Tips for Keeping Your Car Cool in Summer
If you are wondering how to keep your car cool during summer, there are plenty of simple things you can do. From maximizing your air conditioning to taking advantage of a shady spot when parking, the following tips can help you maintain a cooler vehicle on those hot and humid summer days.
Block Car Windows from the Sun
Cars can trap heat, causing the temperature inside them to quickly rise, says the National Weather Service. According to one test, a parked car’s temperature rose from 80 degrees to more than 94 degrees in about two minutes, and reached 123 degrees within an hour. A car can reach up to 200 degrees inside, according to Consumer Reports.
Reducing the amount of heat entering through your windows may help keep your car cooler, making it more comfortable when it’s time to take a ride. Here are some tips to help keep your car cool in the summer:
- Sun shades: Sun shades help block the direct rays coming into your vehicle, says Consumer Reports. This keeps the temperature slightly lower, which can help your car cool down more quickly once the vehicle is started.
- Tinted windows: A more expensive, yet constant way to block the sun, says Cars.com, is with window tinting. But before you take your car in to have the windows darkened, make sure you know your state’s laws, as some have restrictions on how much or which windows you can tint.
- Covered parking: If you don’t have tinted windows or a sun shade, a helpful alternative may simply be parking in the shade. Consumer Reports suggests looking for a shady spot or parking your car so the sun is hitting the rear window instead of the windshield. This may help keep the steering wheel and front seats slightly cooler.
- Cracked windows: Because windows hold in warm air, leaving them open slightly while parked will create slight airflow. If your vehicle has a sunroof, Cars.com says you can also crack that or use the vent feature if it’s not raining. For both windows and sunroofs, only leave them open slightly (less than an inch) to help minimize the possibility of theft.
Keep Your Car’s Seats Cooler
Scorching seats can cause discomfort or even burns. For this reason, you might consider purchasing a vehicle with cloth seats instead of leather. If you have leather seats, you may want to cover them with towels or use cloth seat covers to help keep them cooler during the summer, suggests Consumer Reports. Or, says Cars.com, purchase cooling gel covers or pads.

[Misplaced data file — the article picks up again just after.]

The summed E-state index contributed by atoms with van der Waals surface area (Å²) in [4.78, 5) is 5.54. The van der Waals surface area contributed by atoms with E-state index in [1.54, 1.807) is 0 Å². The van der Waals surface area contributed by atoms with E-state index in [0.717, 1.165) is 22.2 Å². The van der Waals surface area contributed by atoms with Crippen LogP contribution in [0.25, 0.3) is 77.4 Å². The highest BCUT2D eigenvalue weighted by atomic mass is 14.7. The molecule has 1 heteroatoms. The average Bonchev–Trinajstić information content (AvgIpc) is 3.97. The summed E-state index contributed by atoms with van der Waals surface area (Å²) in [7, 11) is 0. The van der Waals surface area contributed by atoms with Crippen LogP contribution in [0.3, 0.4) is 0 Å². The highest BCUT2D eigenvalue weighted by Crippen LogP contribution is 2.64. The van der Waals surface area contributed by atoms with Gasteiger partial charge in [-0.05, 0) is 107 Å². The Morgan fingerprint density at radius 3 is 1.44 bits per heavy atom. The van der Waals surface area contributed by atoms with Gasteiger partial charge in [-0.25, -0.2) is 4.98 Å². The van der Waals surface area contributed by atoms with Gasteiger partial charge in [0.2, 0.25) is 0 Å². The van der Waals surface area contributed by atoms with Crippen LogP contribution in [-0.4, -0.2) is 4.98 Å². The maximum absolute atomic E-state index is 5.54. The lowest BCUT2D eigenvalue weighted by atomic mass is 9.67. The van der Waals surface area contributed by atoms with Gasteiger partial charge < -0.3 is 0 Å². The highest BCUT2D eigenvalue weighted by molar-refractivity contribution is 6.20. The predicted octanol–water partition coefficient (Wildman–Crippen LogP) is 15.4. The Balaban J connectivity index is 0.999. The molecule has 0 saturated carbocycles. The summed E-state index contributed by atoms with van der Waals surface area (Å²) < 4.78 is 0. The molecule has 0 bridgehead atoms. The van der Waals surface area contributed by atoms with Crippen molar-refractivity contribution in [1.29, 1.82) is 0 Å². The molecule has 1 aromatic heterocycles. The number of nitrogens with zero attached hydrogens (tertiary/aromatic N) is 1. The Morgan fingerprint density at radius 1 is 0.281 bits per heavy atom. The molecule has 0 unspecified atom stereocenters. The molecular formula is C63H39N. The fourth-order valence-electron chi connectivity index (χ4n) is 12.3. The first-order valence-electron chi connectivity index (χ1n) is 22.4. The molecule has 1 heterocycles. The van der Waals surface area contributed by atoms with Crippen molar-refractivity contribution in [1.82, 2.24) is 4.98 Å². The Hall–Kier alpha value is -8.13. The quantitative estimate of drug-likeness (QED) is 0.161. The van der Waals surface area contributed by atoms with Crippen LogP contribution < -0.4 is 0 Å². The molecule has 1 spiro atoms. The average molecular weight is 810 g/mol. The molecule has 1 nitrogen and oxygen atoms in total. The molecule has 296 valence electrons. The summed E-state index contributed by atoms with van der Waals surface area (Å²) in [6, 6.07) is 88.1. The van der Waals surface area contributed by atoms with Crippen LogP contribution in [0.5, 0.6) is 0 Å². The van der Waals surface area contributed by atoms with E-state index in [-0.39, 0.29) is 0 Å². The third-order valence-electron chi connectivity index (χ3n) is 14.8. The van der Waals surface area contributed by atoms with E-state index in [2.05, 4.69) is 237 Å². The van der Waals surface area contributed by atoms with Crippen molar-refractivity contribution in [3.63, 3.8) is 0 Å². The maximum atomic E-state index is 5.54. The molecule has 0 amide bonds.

If it’s in your budget, you might also look into buying a vehicle with air-conditioned seats, which circulate cool air around your backside. Typically, this works by utilizing a porous mesh on the car seat so air can flow through it. Fans inside the seat produce air circulation, which is diffused to spread the cooling effect throughout the seat and through the mesh, cooling the seat’s surface.
Take Advantage of Air Conditioning
If your vehicle’s air conditioning isn’t functioning properly or you don’t use it in the most efficient way, it may take longer than you would like for your car to reach a comfortable temperature. To maximize your car’s cooling ability, turn the air conditioner on full blast as soon as you start driving and lower your back windows for 10 to 20 seconds, says Consumer Reports. This helps push hot air out as the cool air comes out of the vents. Once you’ve achieved your desired temperature, Cars.com says you should use the car’s air recirculating feature along with the air conditioning to maintain the coldest air.
Firestone Complete Auto Care suggests that there may not be a regular interval at which your air conditioning system should be professionally checked, but you may want to get it inspected if the air coming out of the vents doesn’t feel as cold as you remember. If the air coming out doesn’t feel cold, the Environmental Protection Agency says you may need your local auto mechanic to top off the refrigerant to recharge your system.
While you can’t change the weather, you can prepare your car for the hottest months of the year. Remember these tips this summer and enjoy a cooler car.
Originally published on July 8, 2015.